28 September 2006

Musket Cove, Fiji

  • Mooring Ball
  • Musket Cove Yacht Club
  • Malolo Lailai Island
  • Fiji Islands Southern Group,
  • Fiji South Pacific
  • 17°46.2'S/177°11.4E
We are currently on a mooring ball at the Musket Cove Yacht Club, which is part of the Musket Cove Resort. When we arrived after a 20 mile sail from Lautoka. We grabbed a mooring buoy provided by the yacht club, and went ashore to check in. After registering with the yacht club, the facilities of the resort are open for the boaters, including showers and swimming pools. At sunset we met up with our friends from the s/v Sheriaz and the s/v Blue Sky at the $3 dollar bar, situated on a small sand island. The resort also has BBQ pits, and they provide the firewood and plates. So all you have to do is bring your meat!

We finally figured out how to change the settings on our stereo to get the local Fiji radio stations here. The radio stations in the U.S. end in odd numbers. Out here, they end in even numbers . For example, in the US a station might be at 101.5. But in Fiji, it would be at 101.4. All radios in the U.S. are preset to only stop on odd numbers. So you have to find the function on your stereo that changes its settings from U.S. standards to European standards. The local FM station plays 80's American music all day long.

Our current plan is to stay here through the weekend, and then go back to Lautoka to check-out of Fiji for our crossing over to Vanuatu. At Port Vila, the capital, we will pick up my brother Ron for the Port2Port Rally to Australia.

More when it happens,

Tom and Amy

Notes From Ron:
(1) The Port2Port Rally is a sailing event similar to the Baja Ha Ha that Tom and Amy traveled with from San Diego to Cabo San Lucus last November. This event is put on by the Bundaberg Cruising Yacht Club. It is a way for for cruisers to come back to Australia from the South Pacific and cross the Coral Sea as a group. Most the of the cruisers, like Team Sandpiper, are leaving the area for safer waters before cyclone (hurricane) season starts.

(2) Why do U.S. FM radio stations end in an odd number? From the FCC's own web site:
FM radio stations all transmit in a band between 88.0 megahertz (millions of cycles per second) and 108.0 megahertz. The band is divided into 100 channels, each 200 kHz (0.2 MHz) wide. The center frequency is located at 1/2 the bandwidth of the FM Channel, or 100 kHz (0.1 MHz) up from the lower end of the channel. For example, the center frequency for Channel 201 (the first FM channel) is 88.0 MHz + 0.1 MHz = 88.1 MHz. So there can be a station at 88.1 megahertz, 88.3 megahertz, 88.5 megahertz, and so on.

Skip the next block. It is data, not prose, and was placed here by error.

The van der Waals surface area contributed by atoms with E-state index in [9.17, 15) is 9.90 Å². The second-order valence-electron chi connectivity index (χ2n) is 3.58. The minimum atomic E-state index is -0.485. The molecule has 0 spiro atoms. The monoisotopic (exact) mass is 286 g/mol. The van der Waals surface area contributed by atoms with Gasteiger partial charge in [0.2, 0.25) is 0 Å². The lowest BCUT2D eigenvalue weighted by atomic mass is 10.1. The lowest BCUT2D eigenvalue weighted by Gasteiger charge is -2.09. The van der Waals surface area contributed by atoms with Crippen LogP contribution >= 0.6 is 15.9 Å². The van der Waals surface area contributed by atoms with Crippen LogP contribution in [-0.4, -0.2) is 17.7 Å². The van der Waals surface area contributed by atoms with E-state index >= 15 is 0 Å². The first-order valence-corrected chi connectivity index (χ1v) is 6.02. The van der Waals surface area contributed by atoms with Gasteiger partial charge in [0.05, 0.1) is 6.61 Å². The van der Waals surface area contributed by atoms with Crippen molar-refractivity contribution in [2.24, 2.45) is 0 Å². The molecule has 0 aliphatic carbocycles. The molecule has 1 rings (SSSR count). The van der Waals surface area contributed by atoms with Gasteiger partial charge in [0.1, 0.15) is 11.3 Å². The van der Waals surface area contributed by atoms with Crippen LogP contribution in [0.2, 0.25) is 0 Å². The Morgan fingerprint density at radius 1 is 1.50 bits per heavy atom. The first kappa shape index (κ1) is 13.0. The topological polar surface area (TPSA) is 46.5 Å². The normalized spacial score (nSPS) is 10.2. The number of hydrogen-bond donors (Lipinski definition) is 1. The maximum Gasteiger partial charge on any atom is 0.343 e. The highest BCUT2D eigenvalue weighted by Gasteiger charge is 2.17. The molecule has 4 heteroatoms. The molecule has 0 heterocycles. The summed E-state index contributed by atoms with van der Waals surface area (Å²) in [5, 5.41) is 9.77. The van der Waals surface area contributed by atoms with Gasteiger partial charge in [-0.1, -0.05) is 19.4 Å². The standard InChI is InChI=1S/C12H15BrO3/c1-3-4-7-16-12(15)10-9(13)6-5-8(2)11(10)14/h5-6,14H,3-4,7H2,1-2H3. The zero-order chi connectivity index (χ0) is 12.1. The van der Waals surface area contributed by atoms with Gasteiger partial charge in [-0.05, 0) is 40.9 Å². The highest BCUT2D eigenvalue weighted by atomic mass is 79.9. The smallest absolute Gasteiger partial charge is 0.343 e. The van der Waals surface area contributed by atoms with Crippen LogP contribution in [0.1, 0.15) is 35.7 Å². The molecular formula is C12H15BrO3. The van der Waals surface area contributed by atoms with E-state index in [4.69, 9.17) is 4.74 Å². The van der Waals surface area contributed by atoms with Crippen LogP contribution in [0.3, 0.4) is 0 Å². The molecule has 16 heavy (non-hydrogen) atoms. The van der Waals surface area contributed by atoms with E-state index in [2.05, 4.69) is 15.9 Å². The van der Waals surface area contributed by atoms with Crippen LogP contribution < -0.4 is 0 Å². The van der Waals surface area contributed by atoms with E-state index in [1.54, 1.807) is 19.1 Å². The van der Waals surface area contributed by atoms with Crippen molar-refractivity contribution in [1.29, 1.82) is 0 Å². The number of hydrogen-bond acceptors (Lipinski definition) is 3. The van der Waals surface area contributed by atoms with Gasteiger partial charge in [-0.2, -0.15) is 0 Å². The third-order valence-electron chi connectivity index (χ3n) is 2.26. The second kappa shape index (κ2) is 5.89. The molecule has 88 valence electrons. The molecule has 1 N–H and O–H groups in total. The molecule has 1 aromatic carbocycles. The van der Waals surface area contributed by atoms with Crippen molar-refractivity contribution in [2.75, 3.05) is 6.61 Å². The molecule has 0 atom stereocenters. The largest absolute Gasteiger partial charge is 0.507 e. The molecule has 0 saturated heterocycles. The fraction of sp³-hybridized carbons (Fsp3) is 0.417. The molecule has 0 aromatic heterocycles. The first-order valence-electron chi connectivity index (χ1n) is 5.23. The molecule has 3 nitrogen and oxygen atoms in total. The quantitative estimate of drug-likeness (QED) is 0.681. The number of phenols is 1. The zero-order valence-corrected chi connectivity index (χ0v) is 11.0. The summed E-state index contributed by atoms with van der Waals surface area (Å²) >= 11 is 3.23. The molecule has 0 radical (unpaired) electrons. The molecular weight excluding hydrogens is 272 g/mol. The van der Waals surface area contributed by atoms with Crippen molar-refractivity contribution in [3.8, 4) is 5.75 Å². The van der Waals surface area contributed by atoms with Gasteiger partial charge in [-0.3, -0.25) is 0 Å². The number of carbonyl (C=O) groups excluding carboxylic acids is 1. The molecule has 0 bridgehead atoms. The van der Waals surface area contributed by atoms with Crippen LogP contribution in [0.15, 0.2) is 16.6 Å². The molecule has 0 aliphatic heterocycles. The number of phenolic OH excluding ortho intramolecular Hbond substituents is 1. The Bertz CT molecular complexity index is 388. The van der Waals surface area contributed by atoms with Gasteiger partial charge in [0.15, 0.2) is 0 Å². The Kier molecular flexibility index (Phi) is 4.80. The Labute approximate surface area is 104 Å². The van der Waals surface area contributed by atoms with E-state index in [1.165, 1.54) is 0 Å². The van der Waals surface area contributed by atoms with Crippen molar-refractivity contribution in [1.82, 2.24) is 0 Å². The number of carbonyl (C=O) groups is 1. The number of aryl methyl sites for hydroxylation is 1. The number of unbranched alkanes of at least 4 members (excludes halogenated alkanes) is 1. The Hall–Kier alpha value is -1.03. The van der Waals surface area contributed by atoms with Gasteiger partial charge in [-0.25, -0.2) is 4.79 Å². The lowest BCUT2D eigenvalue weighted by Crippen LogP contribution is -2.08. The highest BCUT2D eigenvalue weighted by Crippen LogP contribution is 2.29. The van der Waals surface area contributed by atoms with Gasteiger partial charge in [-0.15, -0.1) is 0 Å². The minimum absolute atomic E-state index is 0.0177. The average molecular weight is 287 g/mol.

The 200-kilohertz spacing, and the fact that they center on odd numbers, is completely arbitrary and was decided by the FCC. In Europe, the FM stations are spaced 100 kilohertz apart instead of 200 kilohertz apart. So they can end on even or odd numbers.
So there you have it. Europe felt they had to be able to squeeze more stations into the FM band. So they sliced it up the band into thinner slices that the US did. I suspect that they were able to do this because FM came later to Europe than to the US. So by the time they set up their standards, the broadcasting and receiving equipment had improved to the point were having a 100 khz instead of a 200 khz wide channel was not a problem.

This is similar to the reasons why the US uses different, and technically inferior, standards for electricity, television broadcast, and mobile phone standards. The US tends to establish an industry, and the standards get set more by corporate greed versus technical superiority. When the rest of then world adopts a standard, they get the benefit of seeing what works, or doesn't work, in the US.

For example: The US settled on 110 volts, while the rest of the world went with 220 volts, thanks to Thomas Edison's "War of the Currents" fight with George Westinghouse on what electrical standards to establish in the US. The battle got so bad that Edison even electrocuted an elephant in a publicity stunt to make Westinghouse's Alternating Current seem dangerous.

In the US, we use a television standard called NTSC (484 lines). Most of the rest of the world uses PAL (a flicker free 625 lines). That is why you can't play US videos in Europe.

The US mobile phone industry went with CDMA for their digital cell phones, while the rest of the world with with GSM. Here is a comparison of the two standards. Hence, taking your US mobile phone out of North America is usually worthless.

No comments: